By Laura Riggs | Photos by Tony Smailagic
“Only an artist can tell, and only artists have told since we have heard of man, what it is like for anyone who gets to this planet to survive it. What it is like to die, or to have somebody die; what it is like to be glad.” ~ James Baldwin, from his poem “The Artist’s Struggle for Integrity” (1962)
Jacksonville has a steadfast record of social activism and civil rights movements, stemming from a violent racial history that (for many) is uncomfortable to talk about; a history that is woven so deeply into the community, and our country, that it continues to this day. The reasons we avoid these discussions range from feelings of shame and regret to lack of accountability, to struggling to take action to make amends, to indifference. By abstaining from difficult conversations and moving too slowly to change policy, we fail to heal the past wounds by allowing systemic racism to endure. As a descendant of slave owners and former director of the Cummer Museum of Art & Gardens, Hope McMath is ready to engage in those difficult conversations. In a recent interview with a local podcast, Swan Dive, McMath discussed her time at the Cummer, her abrupt exit, and how she became “obsessed with how to use my seat of privilege, both as a white woman and as somebody leading one of our largest cultural institutions … how to use that to create progress within the city that is my home.”
The 2016 exhibit “LIFT: Contemporary Expressions of the African American Experience” was an emotional and engaging presentation of work by contemporary artists dedicated to the rich artistic African American heritage that flows through Northeast Florida. The exhibit created a platform to discuss race, equity, and community issues and received praise from all who attended. However, many in power were not ready to face painful truths, which cost McMath her dream job. Many in the community would not take such a risk. Shawana Brooks, cofounder of the 6 Feet Away Gallery and Color Jax Blue, acknowledges, “people are scared to talk about things because they are afraid the funding will leave.”
It should not be surprising then that when local artists Nicole “Nico” Holderbaum and Suzanne Pickett were commissioned to lead the installation (along with local high school students) of the “Hope and History” mural in 2018, it marked the first time a social message would be so prominently displayed on a mural in the city. A visual account from an appalling day in Jacksonville’s past is now documented on the Eastside Brotherhood building at 915 A. Philip Randolph Blvd. Created from a compilation of images taken on August 27, 1960, the mural serves as both a reminder and a lesson about what happened on Ax Handle Saturday—a day when over 200 white men attacked a group of Black teenagers, with ax handles and baseball bats, who had been protesting segregation by staging peaceful sit-ins at lunch counters for the two weeks prior.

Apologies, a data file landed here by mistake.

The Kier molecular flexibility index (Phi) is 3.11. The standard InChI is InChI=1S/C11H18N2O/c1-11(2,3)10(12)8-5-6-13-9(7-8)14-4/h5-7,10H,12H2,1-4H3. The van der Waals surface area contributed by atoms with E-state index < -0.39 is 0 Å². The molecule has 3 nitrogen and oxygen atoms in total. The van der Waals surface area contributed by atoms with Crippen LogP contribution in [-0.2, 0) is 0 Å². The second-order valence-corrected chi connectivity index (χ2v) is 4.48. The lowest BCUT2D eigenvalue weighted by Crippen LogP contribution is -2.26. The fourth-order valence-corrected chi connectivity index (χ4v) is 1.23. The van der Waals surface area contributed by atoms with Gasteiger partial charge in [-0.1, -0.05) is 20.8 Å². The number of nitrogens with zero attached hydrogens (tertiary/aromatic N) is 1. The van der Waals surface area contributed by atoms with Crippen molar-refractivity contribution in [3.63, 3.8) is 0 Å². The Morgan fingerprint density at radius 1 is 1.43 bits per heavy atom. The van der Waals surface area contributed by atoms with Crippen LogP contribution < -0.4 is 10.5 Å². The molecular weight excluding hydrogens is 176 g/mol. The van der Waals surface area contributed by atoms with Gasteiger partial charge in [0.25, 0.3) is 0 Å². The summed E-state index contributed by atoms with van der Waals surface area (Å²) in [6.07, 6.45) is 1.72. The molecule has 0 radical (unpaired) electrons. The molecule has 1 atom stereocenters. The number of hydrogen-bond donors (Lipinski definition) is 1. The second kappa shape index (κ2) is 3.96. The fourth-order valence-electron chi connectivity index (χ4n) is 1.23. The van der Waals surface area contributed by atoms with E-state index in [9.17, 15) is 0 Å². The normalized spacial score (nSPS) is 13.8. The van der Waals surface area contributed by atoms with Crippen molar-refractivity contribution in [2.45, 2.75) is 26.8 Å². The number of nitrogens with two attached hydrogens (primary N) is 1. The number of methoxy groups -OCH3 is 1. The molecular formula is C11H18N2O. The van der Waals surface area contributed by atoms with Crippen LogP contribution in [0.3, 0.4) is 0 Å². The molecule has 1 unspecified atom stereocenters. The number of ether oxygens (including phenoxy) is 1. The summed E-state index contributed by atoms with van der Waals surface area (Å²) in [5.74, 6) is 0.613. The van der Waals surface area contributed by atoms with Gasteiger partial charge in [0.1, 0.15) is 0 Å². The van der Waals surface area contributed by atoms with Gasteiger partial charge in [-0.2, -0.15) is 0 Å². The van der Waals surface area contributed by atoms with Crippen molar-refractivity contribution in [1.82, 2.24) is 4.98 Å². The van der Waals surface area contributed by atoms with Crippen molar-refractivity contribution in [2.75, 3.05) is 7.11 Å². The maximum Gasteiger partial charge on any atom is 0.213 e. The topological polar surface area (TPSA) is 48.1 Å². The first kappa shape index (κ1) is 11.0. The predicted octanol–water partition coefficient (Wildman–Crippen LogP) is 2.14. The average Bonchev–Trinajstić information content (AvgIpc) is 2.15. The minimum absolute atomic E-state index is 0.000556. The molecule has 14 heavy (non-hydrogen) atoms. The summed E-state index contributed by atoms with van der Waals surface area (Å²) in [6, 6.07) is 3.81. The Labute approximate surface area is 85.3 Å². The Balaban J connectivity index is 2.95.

“Art [can] expand on dialogue to help educate the community,” Brooks offers. This past summer, as the pandemic had shut everything down, as pent-up resentment over a wholly inadequate government response coalesced with people’s righteous anger towards systemic racism and police brutality, people protested in cities all across the country in solidarity with Black and Brown communities. Here in Jacksonville, one of the most diverse groups of people participated in one of the largest civil rights demonstrations in the city’s history. As a cultural activist and artist, Brooks understood that the “narrative of [these] traumas needed to be expressed through art.” She and her husband, fellow artist Roosevelt Watson III, initiated the Color Jax Blue public art project centered on three main themes: the importance of voting, the impact that Black women/womxn have as activists in their communities, and to honor those lost by racial violence. She worked with the private sector to fund artists’ stipends and materials. From there, they sought out several local Black artists to co-create three murals on an old commercial building in historic Durkeeville at the corner of 18th and Myrtle. “Black artists don’t get opportunities for public funding, due to their [perceived] lack of experience.” Brooks intentionally selected talent that hadn’t yet worked on a large public project. She is proud that they “now they have nationally recognized art to feature on their resume.”